• Sheridan Museum of History, in Sheridan, to catalog and house the collection.
  • The National Society of Colonial Dames of America in the State of Oregon (Hoover-Minthorn House), in Newberg, to install a hanging track system for exhibits.
  • Tillamook County Pioneer Museum, in Tillamook, to upgrade the climate control systems.
  • Willamette Heritage Center, in Salem, to purchase traveling exhibit equipment for the Chinese American and Japanese American history exhibits.

The museum grant program is offered annually by the Oregon Heritage Commission, part of the Oregon Heritage program at Oregon Parks and Recreation Department (OPRD). The grant program began in 1965 when only 24 organizations were eligible for the program. The grant is funded OPRD lottery dollars.

The Oregon Heritage Commission works to secure, sustain and enhance Oregon’s heritage. The Commission sponsors heritage initiatives that educate the public about the value of heritage and celebrate the state’s diversity.

The Oregon Heritage Commission consists of nine members appointed by the governor and nine agency advisors. Members are chosen from state agencies and statewide organizations, and represent a diverse geographical and heritage background.

To learn more about the Oregon Museum Grant or the Oregon Heritage Commission, visit www.oregonheritage.org or contact Kuri Gill at i.gill@oregon.gov">Kuri.gill@oregon.gov or 503-986-0685.

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PacifiCorp submits final shortlist as key part of company's largest ever renewables solicitation
Pacific Power - 06/16/21 8:49 AM

Contact: 801-220-5018

 

PacifiCorp submits final shortlist as key part of company’s largest ever renewables solicitation

The 19 proposed projects would add nearly 3,250 megawatts of renewable resources and  storage, along with associated transmission, to the company’s portfolio by 2024, enough to supply 1 million typical homes
 

PORTLAND, Ore. — June 16, 2021 — Nearly 3,250 megawatts of new, low-cost clean energy resources including solar, wind, batteries and transmission to interconnect those resources to PacifiCorp’s multi-state grid, could join PacifiCorp’s rapidly decarbonizing system by 2024. PacifiCorp has identified these specific projects in a final shortlist of bids derived through a competitive all source request for proposals that was initiated last year. The shortlist was submitted to state regulators in Oregon June 15.

 

These resource additions build upon PacifiCorp’s groundbreaking Energy Vision 2020 initiative that repowered PacifiCorp’s existing 1,000 megawatt wind fleet and brought online over 1,150 megawatts of new wind resources with new transmission to access those resources.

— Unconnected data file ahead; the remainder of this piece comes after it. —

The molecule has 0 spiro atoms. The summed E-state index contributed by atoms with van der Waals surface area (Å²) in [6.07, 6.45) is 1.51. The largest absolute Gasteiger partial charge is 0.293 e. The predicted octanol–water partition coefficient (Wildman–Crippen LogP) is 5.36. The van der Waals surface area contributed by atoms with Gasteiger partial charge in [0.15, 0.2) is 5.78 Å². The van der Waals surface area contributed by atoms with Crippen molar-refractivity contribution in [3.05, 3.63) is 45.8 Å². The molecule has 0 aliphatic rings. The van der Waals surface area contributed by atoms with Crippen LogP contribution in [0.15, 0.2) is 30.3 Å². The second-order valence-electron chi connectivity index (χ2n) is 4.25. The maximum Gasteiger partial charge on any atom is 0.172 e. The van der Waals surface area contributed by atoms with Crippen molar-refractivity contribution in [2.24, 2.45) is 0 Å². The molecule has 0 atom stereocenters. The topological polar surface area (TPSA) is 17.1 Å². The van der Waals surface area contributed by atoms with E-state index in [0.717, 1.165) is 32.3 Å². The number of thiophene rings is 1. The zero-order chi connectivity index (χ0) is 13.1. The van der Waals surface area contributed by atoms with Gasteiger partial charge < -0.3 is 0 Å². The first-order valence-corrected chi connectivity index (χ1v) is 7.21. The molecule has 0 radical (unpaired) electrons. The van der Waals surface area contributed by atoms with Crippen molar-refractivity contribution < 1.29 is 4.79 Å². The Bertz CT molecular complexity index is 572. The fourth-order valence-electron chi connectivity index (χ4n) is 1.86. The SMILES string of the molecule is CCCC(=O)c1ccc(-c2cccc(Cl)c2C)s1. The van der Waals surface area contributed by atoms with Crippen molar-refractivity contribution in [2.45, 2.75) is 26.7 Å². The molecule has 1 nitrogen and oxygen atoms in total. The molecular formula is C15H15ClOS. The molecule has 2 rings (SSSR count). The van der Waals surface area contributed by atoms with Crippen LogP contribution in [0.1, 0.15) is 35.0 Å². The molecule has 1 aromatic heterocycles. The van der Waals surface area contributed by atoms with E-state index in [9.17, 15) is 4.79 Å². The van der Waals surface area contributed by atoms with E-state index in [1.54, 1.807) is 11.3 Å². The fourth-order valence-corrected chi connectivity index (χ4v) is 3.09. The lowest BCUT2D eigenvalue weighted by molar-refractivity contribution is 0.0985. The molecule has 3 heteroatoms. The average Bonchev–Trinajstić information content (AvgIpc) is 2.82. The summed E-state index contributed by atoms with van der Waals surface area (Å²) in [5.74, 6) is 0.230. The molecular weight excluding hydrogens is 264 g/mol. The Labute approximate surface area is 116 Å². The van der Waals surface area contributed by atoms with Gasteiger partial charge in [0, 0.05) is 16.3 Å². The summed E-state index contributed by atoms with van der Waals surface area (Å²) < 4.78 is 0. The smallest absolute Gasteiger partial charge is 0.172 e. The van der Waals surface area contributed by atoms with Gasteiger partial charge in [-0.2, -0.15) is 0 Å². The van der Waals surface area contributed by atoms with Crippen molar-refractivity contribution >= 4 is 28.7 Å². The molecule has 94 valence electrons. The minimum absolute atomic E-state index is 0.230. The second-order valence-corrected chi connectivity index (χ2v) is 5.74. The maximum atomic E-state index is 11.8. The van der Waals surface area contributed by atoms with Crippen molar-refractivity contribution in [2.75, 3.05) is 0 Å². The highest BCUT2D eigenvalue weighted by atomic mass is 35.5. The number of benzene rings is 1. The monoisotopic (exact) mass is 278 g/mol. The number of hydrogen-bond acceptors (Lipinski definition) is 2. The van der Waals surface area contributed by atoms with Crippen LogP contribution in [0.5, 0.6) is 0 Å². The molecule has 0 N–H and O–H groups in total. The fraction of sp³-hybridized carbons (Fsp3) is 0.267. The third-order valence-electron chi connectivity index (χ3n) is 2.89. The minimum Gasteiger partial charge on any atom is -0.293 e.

PacifiCorp is the largest regulated utility owner of wind power in the West and these projects will further increase the significant amount of clean energy resources serving customers in six western states managed by its two retail service divisions. PacifiCorp’s resource portfolio serves Pacific Power customers in California, Oregon and Washington and Rocky Mountain Power customers in Idaho, Utah and Wyoming.

The results of the competitive solicitation are consistent with PacifiCorp’s most recent Integrated Resource Plan, which identifies the least-cost, least-risk mix of energy resources to meet customer needs.

“These projects represent PacifiCorp’s longstanding and enduring commitment to create an energy future that is affordable, reliable and increasingly sustainable,” said Rick Link, PacifiCorp vice president of resource planning and acquisitions. “The results of this competitive all-source RFP deliver the best new resources the West has to offer and will enable our customers and communities across the West to benefit from low-cost clean energy to grow their economies and run their businesses and homes.”

The details of the bids are confidential, but a summary of the 19 shortlisted projects that met PacifiCorp’s selection criteria include:

  • 1,641 megawatts of wind capacity in Wyoming, representing continued growth in low-cost Wyoming wind

 

  • 151 megawatts of wind capacity in Idaho, the company’s largest wind acquisition in the state since 2012

 

  • 210 megawatts of solar (including 52.5 megawatts of installed battery capacity) in Oregon, representing the largest investment to date in Oregon’s solar market

 

  • 1,243 megawatts of solar (including 682 megawatts of installed battery capacity, plus one 200 megawatt standalone battery) in Utah

A new 400-mile, 500-kilovolt transmission line from eastern Wyoming to central Utah that was permitted over the previous decade will enable access to low-cost renewables and strengthen PacifiCorp’s multi-state network.

“These are all outstanding projects that will serve customer needs,” said Link. “The battery resources complement the addition of more renewable energy by providing the flexibility needed to smooth imbalances between supply and demand. We are excited to add significant storage resources to our system. This type of flexibility is increasingly critical to maintaining reliable service and we anticipate there will be a growing need for a broad range of storage technologies into the future. Taken together, these projects advance our carbon reduction goals and those of our customers while maintaining reliability and affordability.”